It's a problem which is costing £1m pounds a month - and it's happening right under our feet. So-called 'fatbergs' - mountains of fat - congealed in the sewers - are putting the system at risk of collapse.
Thames Water has written to more than 200 restaurants in Oxford alone, in a bid to stop used oil being poured down the sink.
The blockages can take months to break down - which could mean more misery for drivers as repairs take place. Cary Johnston reports.
Oxford's sewer pipes are on the verge of collapse because of lumps of congealed fat have built up. Thames Water are set to spent millions of pounds to remove the so-called fatbergs from the sewer network. They're formed when people pour cooking fat down their kitchen sinks. Last year the problem caused a sewer to collapse on the Oxford Road.
A research team which tracked the movements of a lion killed by an American dentist has received donations of over half a million pounds.Read the full story ›
Researchers who studied Cecil the lion - at Oxford University conservation unit WildCRU, have received more than £300,000 in donations since Cecil was killed by a hunter.
The Department of Zoology unit has studied the lion's whereabouts via satellite since 2008.
David Macdonald, Director of Oxford’s WildCRU said:
"I have wonderful news for all those following the story of Cecil, and our work for lion conservation in Zimbabwe and beyond. Overnight, thousands of donors worldwide brought the total of the Cecil Appeal to £300,000. This is stupendous my colleague Andy Loveridge and I are overwhelmed and inspired.
There is more. Minutes ago I spoke to American philanthropist Tom Kaplan and his wife Daphne who have been loyal supporters of the WildCRU’s work, and told them of my hope that the total appeal could reach £500,000. Tom and Daphna immediately pledged $100,000 to match, pound for pound, dollar for dollar, each donation that comes in from this minute as a stimulus to reaching that total.
We are grateful beyond measure for their generosity, and that of every single one of our donors, big or small."
Seventy-five drivers are caught every day. They've been fined nearly four million pounds in the last five years. That's the cost to motorists of a controversial bus lane camera in Oxford.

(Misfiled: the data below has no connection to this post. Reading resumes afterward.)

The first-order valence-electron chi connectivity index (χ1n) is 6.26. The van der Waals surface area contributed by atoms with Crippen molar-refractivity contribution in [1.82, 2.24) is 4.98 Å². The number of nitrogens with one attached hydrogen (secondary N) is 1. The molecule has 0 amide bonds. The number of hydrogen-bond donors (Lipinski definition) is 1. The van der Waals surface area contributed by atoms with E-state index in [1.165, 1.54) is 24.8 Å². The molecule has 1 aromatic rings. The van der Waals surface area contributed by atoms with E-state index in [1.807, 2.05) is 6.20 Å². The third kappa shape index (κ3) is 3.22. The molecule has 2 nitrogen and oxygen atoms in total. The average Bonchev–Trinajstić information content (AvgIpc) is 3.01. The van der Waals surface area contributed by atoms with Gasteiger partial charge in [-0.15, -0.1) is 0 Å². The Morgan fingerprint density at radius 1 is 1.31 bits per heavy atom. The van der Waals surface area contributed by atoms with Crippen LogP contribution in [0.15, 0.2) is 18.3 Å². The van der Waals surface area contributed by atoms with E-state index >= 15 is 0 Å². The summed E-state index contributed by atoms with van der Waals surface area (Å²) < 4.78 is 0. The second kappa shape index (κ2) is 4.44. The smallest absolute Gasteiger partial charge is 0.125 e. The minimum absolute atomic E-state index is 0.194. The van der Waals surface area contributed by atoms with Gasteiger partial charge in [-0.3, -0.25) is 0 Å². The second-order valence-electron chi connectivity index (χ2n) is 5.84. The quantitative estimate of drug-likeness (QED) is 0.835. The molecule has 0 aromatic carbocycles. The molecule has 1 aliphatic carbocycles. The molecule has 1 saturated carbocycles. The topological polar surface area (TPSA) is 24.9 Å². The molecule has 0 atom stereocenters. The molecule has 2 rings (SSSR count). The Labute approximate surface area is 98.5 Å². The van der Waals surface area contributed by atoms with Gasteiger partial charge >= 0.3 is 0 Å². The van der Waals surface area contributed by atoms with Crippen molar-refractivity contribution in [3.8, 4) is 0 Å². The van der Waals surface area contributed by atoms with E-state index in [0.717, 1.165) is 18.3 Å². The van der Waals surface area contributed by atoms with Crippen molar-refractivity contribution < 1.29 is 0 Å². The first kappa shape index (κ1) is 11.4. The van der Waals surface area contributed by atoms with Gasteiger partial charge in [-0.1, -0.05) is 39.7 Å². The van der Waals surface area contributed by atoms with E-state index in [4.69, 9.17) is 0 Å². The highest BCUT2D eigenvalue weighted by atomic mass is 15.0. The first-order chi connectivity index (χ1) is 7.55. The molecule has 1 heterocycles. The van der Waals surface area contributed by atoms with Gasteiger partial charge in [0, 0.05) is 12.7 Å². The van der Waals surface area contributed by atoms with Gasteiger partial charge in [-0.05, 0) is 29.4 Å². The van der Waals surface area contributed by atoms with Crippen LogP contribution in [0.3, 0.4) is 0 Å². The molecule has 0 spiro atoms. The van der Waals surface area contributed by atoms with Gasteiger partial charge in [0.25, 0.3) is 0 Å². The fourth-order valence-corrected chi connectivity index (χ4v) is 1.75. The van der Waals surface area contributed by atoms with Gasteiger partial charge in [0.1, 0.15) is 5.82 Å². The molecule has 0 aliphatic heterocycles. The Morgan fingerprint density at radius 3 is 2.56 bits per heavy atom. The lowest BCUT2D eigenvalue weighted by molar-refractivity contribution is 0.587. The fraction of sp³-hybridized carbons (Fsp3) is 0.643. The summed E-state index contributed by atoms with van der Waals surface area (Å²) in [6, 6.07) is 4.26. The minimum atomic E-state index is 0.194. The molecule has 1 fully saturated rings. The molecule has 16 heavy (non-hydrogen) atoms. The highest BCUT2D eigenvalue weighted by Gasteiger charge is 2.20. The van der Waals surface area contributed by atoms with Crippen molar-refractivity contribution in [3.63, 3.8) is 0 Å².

To rub salt into the motoring wound, it is widely recognised that many drivers are NOT deliberately breaking the law. They are caught on camera largely because the signs and unclear and the road layout is confusing.
Campaigners, including business leaders, say something needs to be done to give motorists a fair chance. But the council is refusing to budge and claims the scheme prevents gridlock in the city centre. Kate Bunkall reports.
Seventy five motorists a day are being caught by a controversial bus lane camera in Oxford. The camera is raking in more than £1.5 million a year for the council. Now local businessmen are calling for better signs to stop confused drivers constantly being caught. The council is refusing to budge, claiming the scheme stops the city centre getting snarled up. Kate Bunkall talked to David Marcus, Oxford High Street Traders; Graham Jones, Rox; and Ian Hudspeth, Leader, Oxfordshire County Council.
Zimbabwe's Most Famous Lion Found Decapitated Outside National Park http://t.co/hcYhdNehWI What a loss... Why would you anyone do this?
A major new study involving the University of Oxford will test whether a scheme called 'mindfulness training' will improves children's mental health. Nearly 6,000 school pupils will take part. Mindfulness - described by the NHS as paying more attention to the present moment and to your thoughts, feelings and the world around you - has become a popular and effective technique in preventing depression and promoting mental health in adults.
The Award-winning National Theatre production of The Curious Incident of the Dog in the Nightime, is in Oxford this week. Based on Oxford-based Mark Haddon's best-selling book, it tells the story of an autistic boy from Swindon who travels to London, hoping to solve the mystery over the death of a neighbour's dog. The production has been getting rave reviews, especially for it's stunning technical lighting effects, and is at the New Theatre Oxford until Saturday. Andy Bevan reports.
The Ashmolean Museum says it has raised enough money to acquire Turner's famous vision of Oxford High Street.
The museum says it has 'received an extraordinary response' following the launch in June of a public appeal - sending over £60,000 to help reach the fundraising target of £860,000 in just four weeks.
The painting, which has been on loan to the Museum from a private collection since 1997, has been offered to the nation in lieu of inheritance tax. The High Street, Oxford would settle £3.5 million of inheritance tax – which is more than the tax liable on the estate.
In addition to the £60,000, the Ashmolean received a grant of £550,000 from the Heritage Lottery Fund, £220,000 from the Art Fund, and a further £30,000 from the Friends and Patrons of the Ashmolean.
Dr Alexander Sturgis, Director of the Ashmolean, says: ‘The Museum has been overwhelmed by public support. With well over 800 people contributing to the appeal, it is clear that the local community, as well as visitors to the Museum from across the world, feel that this picture, the greatest painting of the city ever made, must remain on show in a public museum in Oxford.'